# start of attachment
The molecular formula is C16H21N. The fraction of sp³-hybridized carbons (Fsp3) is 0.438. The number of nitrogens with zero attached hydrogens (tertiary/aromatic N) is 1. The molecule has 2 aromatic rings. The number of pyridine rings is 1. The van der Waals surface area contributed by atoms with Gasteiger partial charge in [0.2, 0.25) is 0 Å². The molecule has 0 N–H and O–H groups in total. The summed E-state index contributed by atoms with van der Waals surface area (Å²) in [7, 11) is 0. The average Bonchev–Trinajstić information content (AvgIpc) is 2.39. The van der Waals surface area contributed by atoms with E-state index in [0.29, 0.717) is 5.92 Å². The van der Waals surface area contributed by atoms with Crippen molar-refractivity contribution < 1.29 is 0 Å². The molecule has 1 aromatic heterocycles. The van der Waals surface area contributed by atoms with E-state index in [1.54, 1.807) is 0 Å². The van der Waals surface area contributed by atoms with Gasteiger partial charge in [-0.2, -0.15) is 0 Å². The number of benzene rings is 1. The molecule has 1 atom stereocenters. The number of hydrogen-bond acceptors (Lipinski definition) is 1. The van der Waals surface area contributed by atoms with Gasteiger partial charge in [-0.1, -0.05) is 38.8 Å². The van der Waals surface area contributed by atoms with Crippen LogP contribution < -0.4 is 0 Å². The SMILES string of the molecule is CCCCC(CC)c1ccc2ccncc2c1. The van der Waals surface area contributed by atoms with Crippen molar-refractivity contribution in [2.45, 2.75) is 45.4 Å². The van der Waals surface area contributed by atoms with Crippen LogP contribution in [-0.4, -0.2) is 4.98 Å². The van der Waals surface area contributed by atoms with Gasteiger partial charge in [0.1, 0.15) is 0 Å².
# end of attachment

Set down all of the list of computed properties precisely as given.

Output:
The molecular formula is C16H21N. The fraction of sp³-hybridized carbons (Fsp3) is 0.438. The number of nitrogens with zero attached hydrogens (tertiary/aromatic N) is 1. The molecule has 2 aromatic rings. The number of pyridine rings is 1. The van der Waals surface area contributed by atoms with Gasteiger partial charge in [0.2, 0.25) is 0 Å². The molecule has 0 N–H and O–H groups in total. The summed E-state index contributed by atoms with van der Waals surface area (Å²) in [7, 11) is 0. The average Bonchev–Trinajstić information content (AvgIpc) is 2.39. The van der Waals surface area contributed by atoms with E-state index in [0.29, 0.717) is 5.92 Å². The van der Waals surface area contributed by atoms with Crippen molar-refractivity contribution < 1.29 is 0 Å². The molecule has 1 aromatic heterocycles. The van der Waals surface area contributed by atoms with E-state index in [1.54, 1.807) is 0 Å². The van der Waals surface area contributed by atoms with Gasteiger partial charge in [-0.2, -0.15) is 0 Å². The number of benzene rings is 1. The molecule has 1 atom stereocenters. The number of hydrogen-bond acceptors (Lipinski definition) is 1. The van der Waals surface area contributed by atoms with Gasteiger partial charge in [-0.1, -0.05) is 38.8 Å². The van der Waals surface area contributed by atoms with Crippen LogP contribution < -0.4 is 0 Å². The SMILES string of the molecule is CCCCC(CC)c1ccc2ccncc2c1. The van der Waals surface area contributed by atoms with Crippen molar-refractivity contribution in [2.45, 2.75) is 45.4 Å². The van der Waals surface area contributed by atoms with Crippen LogP contribution in [-0.4, -0.2) is 4.98 Å². The van der Waals surface area contributed by atoms with Gasteiger partial charge in [0.1, 0.15) is 0 Å².